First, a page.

More and more, standard operating procedure in Congress seems to employ “creative” accounting methods to game the system and get around defense spending caps.
The latest sticking point in the running saga over the sequester is flaring up in the Senate as Republicans try to circumvent the austere caps by allocating additional funds for base-budget operations through a war funding account. In any other venue, this approach would be recognized as a gimmick. Congress should pass clean bills for defense funding before the end of the fiscal year to ensure that our armed forces have the certainty and support that they deserve.
How did we get here? In 2011, the Budget Control Act (BCA) imposed annual caps on both defense and non-defense discretionary spending through 2021. The act was also supposed to incentivize lawmakers to compromise on a long-term debt-reduction plan by threatening to lower those annual caps even further and enforce them through across-the-board cuts (known as sequestration) to discretionary accounts. When Congress failed to compromise on additional deficit reduction, the lower caps were triggered and those automatic cuts took effect in Fiscal Year (FY) 2013.
Since then, the caps have proven effective—and damagingly so. Even with the modest relief provided by the “Murray-Ryan agreement” at the end of 2013, both defense and non-defense discretionary spending are nearing their lowest points as a percentage of gross domestic product (GDP) since 1965. These austere budgets have left Congress and the Department of Defense (DoD) scrambling to maintain funding for national defense priorities and domestic investments.
One portion of defense spending, however, is exempt from the stringent sequester caps: the Overseas Contingency Operations (OCO) account. OCO was established in 2002 to cover expenses related to the War on Terror. OCO spending currently supports ongoing operations in Iraq and Afghanistan, civilian-led missions, and other related, extraordinary expenses.
In recent years—and especially over the last few, as the caps have squeezed the base defense budget—DoD has resorted to shifting base budget costs over to OCO, due to its unrestricted nature and the fact that it is politically difficult for policymakers to oppose. By moving certain functions to OCO, appropriators are able to spend beyond the sequester level while technically abiding by the spending cap. In other words, this is a shell game.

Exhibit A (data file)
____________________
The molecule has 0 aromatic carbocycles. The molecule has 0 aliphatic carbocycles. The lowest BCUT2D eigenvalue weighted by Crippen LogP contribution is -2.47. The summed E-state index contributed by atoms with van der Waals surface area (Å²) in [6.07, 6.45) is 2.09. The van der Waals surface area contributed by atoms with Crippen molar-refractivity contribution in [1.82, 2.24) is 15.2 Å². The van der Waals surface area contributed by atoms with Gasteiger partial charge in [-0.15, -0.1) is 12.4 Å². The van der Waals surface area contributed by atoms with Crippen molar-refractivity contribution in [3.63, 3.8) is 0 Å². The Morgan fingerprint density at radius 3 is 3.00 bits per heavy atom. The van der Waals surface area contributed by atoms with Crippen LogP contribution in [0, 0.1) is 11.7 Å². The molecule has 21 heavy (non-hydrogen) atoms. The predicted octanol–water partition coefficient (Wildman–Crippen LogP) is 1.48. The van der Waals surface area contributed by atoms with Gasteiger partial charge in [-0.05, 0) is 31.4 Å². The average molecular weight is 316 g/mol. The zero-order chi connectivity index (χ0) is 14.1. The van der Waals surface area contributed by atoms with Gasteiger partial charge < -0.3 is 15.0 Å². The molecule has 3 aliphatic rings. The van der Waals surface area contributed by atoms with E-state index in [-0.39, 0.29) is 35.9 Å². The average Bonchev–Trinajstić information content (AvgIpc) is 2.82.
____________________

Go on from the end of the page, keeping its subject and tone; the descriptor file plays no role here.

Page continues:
Unfortunately, Congress is proposing to take this largely discreet internal DoD tactic and codify it. The National Defense Authorization Act (NDAA), as passed by the Senate this week and as passed by the House last month, moves $38 billion that would normally be in DoD’s base funding over to OCO in order to avoid the caps. (The legislation is now in conference.)
This approach has received criticism from both sides of the aisle. Shifting funds into OCO is emblematic of the budget gimmicks that Congress regularly employs to avoid making tough decisions on long-term solutions. The current NDAA will exacerbate this trend and turn it into sanctioned legislative policy. Worse, extra OCO spending raises the deficit when not accompanied by offsetting spending cuts or tax increases, and this comes at a time when current fiscal policy is already on an unsustainable path.
To restore the integrity of the budget process, Congress should act on military spending before the start of FY 2016 (October 1 of this year) without resorting to another continuing resolution or the use of gimmicks. The sequester caps raise serious concerns over whether our federal budget is allocating sufficient funds to our military priorities and domestic investments. Instead of employing gimmicks, policymakers should renew the type of negotiations that led to the Murray-Ryan deal and determine the appropriate relaxation of those caps in order to support these vital portions of our budget. Further, adjustments to discretionary spending must be considered in the context of our long-run fiscal problems, which require reforms to our entitlements, an overhaul of our outdated tax code, and reductions in spending on lower-priority programs.
An old saying warns that the cure is sometimes worse than the disease, and the sequester debate in many ways exemplifies that truism. The ineffective threat of across-the-board spending cuts was designed to force Congress to evaluate its fiscal priorities. Instead, the austere discretionary caps have controlled spending in an irresponsible way while encouraging Congress to game the system. The federal government’s finances should not continue to be toyed with in this way—policymakers should find a sustainable solution.
Jordy Berne contributed to this post.